“The Outsider” is an apt title for one of Walter Trout’s very best albums. For having spent his youth in the turmoil of the sixties and then having clawed his way up the rock blues ladder via Canned Heat, John Lee Hooker and John Mayall, Trout has still been fighting his own battle after a consistent 18 album, 20 year solo career, best eclipsed on his humorous tour t shirts, ‘Too many notes too loud’. In fact the two things “The Outsider” is full of is excellent songs and stellar guitar playing. And it is only when you’ve digested the characters and sentiments of all 13 songs including the title track, that you realise this is a thinly veiled concept album.
Walter meticulously delineates the characters that have populated his musical world over the last 35 odd years. Not one to rest on his laurels Trout has been as prolific a song writer as he has been a road rat. Songs like “Child of Another Day” make the point that we all have to move on, while the last verse of this riff driven rocker is according to Walter ‘aimed at those blues critics who continually say 'he's playing a million notes again and this isn't the real blues’.
In fact the album’s magnificent opener “Welcome to the Human Race” is a top drawer rock-blues song with Walter’s emotive singing matched all the way by some inspired trademark guitar work.
Interestingly this album sees Trout working with a new producer John Porter and a stellar cast of studio musicians with occasional individual contributions from his band The Radicals. And the change seems to have paid off as there’s an intensity and consistency from beginning to end. Porter certainly gets the best vocal performance out of Walter so far, while Trout’s guitar work is not only burning but full of different tonal inflections that make this such an enjoyable album.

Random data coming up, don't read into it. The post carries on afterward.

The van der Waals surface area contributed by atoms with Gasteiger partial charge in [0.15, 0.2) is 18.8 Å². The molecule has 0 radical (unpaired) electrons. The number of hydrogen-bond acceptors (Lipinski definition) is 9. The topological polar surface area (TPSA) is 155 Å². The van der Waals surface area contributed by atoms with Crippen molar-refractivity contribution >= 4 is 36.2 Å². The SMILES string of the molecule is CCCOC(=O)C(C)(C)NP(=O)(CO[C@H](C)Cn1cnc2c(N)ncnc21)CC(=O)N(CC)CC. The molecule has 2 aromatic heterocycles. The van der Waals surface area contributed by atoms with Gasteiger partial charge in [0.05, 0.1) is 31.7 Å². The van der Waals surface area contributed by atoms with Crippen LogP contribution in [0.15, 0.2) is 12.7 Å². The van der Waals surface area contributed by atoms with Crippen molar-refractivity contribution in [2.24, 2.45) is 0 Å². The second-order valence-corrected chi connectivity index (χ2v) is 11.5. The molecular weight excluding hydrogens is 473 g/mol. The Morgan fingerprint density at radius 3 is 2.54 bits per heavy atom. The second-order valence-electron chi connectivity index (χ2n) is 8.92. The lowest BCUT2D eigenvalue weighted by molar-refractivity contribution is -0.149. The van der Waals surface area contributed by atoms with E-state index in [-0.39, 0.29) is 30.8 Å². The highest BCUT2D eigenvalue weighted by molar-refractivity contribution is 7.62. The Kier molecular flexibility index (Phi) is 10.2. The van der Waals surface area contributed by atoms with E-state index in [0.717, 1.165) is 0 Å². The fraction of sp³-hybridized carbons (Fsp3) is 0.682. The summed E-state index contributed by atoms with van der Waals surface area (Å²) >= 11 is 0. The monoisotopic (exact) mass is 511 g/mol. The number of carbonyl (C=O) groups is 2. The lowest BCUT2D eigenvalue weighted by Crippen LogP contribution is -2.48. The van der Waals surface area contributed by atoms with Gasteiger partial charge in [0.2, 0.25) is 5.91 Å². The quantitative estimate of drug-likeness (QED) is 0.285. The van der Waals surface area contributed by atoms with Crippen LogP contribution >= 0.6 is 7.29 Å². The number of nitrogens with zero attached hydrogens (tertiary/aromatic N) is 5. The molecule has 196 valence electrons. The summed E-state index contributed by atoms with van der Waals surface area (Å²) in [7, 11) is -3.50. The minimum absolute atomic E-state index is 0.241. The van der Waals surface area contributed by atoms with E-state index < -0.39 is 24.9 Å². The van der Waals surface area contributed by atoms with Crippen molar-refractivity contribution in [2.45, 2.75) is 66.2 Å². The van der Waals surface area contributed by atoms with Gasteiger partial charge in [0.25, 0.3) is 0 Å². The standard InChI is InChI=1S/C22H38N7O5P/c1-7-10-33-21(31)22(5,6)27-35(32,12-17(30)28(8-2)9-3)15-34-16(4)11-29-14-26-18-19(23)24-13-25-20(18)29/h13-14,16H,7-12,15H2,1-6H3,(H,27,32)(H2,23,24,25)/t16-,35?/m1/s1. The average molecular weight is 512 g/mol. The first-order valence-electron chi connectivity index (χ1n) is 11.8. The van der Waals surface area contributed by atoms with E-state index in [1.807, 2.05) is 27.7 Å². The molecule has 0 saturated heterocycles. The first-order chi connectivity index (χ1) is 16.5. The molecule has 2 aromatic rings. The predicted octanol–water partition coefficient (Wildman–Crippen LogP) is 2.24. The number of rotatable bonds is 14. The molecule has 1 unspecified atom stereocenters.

“Don’t Wanna Fall” sounds a little like Free while the magnificent power shuffle “The Love Song of J Alfred Bluesrock” is everything that long time fans love about their hero, being finely honed rock-blues with plenty of bluster. But there are several successful stylistic diversions too, most notably the radio friendly “All My Life” and the even more impressive and very poignant “The Next Big Thing” which concludes with a post Beatles “Revolver” style guitar outro.
“The Outsider” also includes a track about the Bollywood film star Sanjay Dutt. Recently released from prison this heartthrob of the Indian continent was himself bewitched by Walter’s music and twice brought him over to play in India twice. For an outsider Walter Trout is doing very nicely, and this album is one of the very best rock blues albums of the year.